The Scottish Law Commission has been considering this issue as part of its current programme of law reform and the broad conclusion of its Discussion Paper on Unincorporated Associations (No 140) is that assigning legal personality to unincorporated associations would be a useful and constructive step, without any obvious disadvantages.
Attribution of legal personality
If assigning legal personality to unincorporated associations is a good idea, how would it work?
Should it apply automatically to unincorporated associations, or should there be a requirement to opt in? Should there be specific qualifying standards that have to be met, or should attribution apply across the board? Or would a new type of corporate vehicle, into which the members of an association could incorporate, be suitable?
The Commission's Discussion Paper looks in turn at the pros and cons of the following options for acquisition of legal personality by unincorporated associations:
- by registration in a public register;
- by opting in without any registration requirement; and
- automatic, provided qualifying criteria are met
Opt-in by registration
This would be a voluntary arrangement and as such there is no guarantee that associations would use this route, particularly if, as is likely, the burden of increased regulation is perceived.
A central register would need to be set up, for which there would be cost consequences, and it would be necessary to ensure that there was no duplication with, for example charities who require to register with the Scottish Charity Regulator.
However, the existence of a public register of associations would make it possible for third parties to check the existence of, and other details about, an association with which it proposed to have dealings, as well as allowing an element of regulatory scrutiny to take place.
Opt-in by declaration
A far simpler option would be for the members of an association that wished to have legal personality to make a declaration to that effect in its constitution. This declaration would demonstrate its legal capacity to third parties, without the more cumbersome and costly requirements of registration.
Statute could provide for associations that met certain stated criteria, to be conferred automatically with legal personality. This model already exists in other jurisdictions, notably the United States. Statute would determine what powers and abilities associations would have, such as the ability to purchase and sell land, as well as dealing with housekeeping matters on a default basis, such as the rights and obligations of members, election and voting procedures, conduct of meetings and winding up arrangements. Ideally, this status could run alongside the existing common law arrangements, which would apply except to the extent governed by statute, and in this way avoid having to provide for an unduly complex administrative structure.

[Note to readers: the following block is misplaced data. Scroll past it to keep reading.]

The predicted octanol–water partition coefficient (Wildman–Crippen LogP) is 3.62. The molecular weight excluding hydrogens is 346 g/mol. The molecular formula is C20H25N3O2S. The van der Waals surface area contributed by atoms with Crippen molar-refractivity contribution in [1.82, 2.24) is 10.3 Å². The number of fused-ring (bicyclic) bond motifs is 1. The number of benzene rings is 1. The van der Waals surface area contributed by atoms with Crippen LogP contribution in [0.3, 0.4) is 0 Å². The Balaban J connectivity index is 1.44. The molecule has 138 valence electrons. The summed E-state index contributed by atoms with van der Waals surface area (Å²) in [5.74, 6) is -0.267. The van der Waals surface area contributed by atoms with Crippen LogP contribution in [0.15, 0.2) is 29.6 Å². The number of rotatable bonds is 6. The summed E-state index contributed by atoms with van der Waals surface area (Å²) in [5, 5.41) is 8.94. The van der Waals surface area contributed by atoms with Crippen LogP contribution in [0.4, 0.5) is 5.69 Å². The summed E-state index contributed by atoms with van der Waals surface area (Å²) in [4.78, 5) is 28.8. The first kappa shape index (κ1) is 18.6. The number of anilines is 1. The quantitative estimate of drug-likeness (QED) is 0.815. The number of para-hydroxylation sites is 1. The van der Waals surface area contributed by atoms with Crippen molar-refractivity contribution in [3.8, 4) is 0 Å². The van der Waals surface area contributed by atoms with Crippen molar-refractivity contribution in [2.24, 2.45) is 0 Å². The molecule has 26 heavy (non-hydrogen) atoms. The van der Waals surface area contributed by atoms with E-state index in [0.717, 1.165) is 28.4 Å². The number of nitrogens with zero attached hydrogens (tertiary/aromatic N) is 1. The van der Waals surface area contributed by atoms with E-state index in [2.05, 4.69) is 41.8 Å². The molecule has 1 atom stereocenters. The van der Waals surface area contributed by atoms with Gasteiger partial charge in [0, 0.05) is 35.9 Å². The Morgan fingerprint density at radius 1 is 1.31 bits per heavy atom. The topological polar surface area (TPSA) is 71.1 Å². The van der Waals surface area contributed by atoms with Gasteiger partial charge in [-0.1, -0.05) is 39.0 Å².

Consideration would have to be given, however, to associations of people who, whether for reasons of informality, or the temporary nature of their joint purpose, neither need nor want legal personality bestowed on them, and so any qualification criteria that must apply should be so structured as to have the effect neither of excluding small associations that might wish to benefit from legal personality, nor of including the casual arrangements of groups of people who do not seek or require any formal status.
Other options or different permutations of the options outlined above would be possible and could include the creation of a new type of corporate entity into which non-profit making organisations could convert. This too would require some process of registration (akin to the Companies Register) as well as administrative and regulatory requirements.
Responding to the consultation
Broadly speaking the proposal to provide unincorporated associations with legal personality is to be welcomed, and sufficient flexibility needs to be built into the arrangements to accommodate all types of organisations, clubs and groups whose operations will benefit from the commercial advantages this status will bring.
The creation, functions, regulation and termination of business associations is a reserved matter, which means that the Scottish Parliament would not have competence to legislate to change the law in the manner proposed. The UK Parliament would have to enact the proposals.
This is the same issue that affects the implementation of Part 6 of the Title Conditions Act, although if legal personality were to be attributed to unincorporated associations generally, then owners' associations would be able to benefit in the same way as any other non-profit making organisation. The model Development Management Scheme contemplated by the Act could presumably be introduced by way of separate regulation within the powers of the Scottish Parliament.
It is also the case in England and Wales that unincorporated associations have no legal personality, so, realistically, it is probably unlikely that the Westminster Parliament would enact provisions that will relate only to Scotland, and confer on Scottish organisations a benefit that their counterparts south of the border would not enjoy. We must expect therefore that any legislation to follow from this exercise would have to consider the position of English organisations as well.
The Commission seeks comments on their proposals by 6 March 2009.
The Discussion Paper on Unincorporated Associations is available at the following link: http://www.scotlawcom.gov.uk/downloads/dps/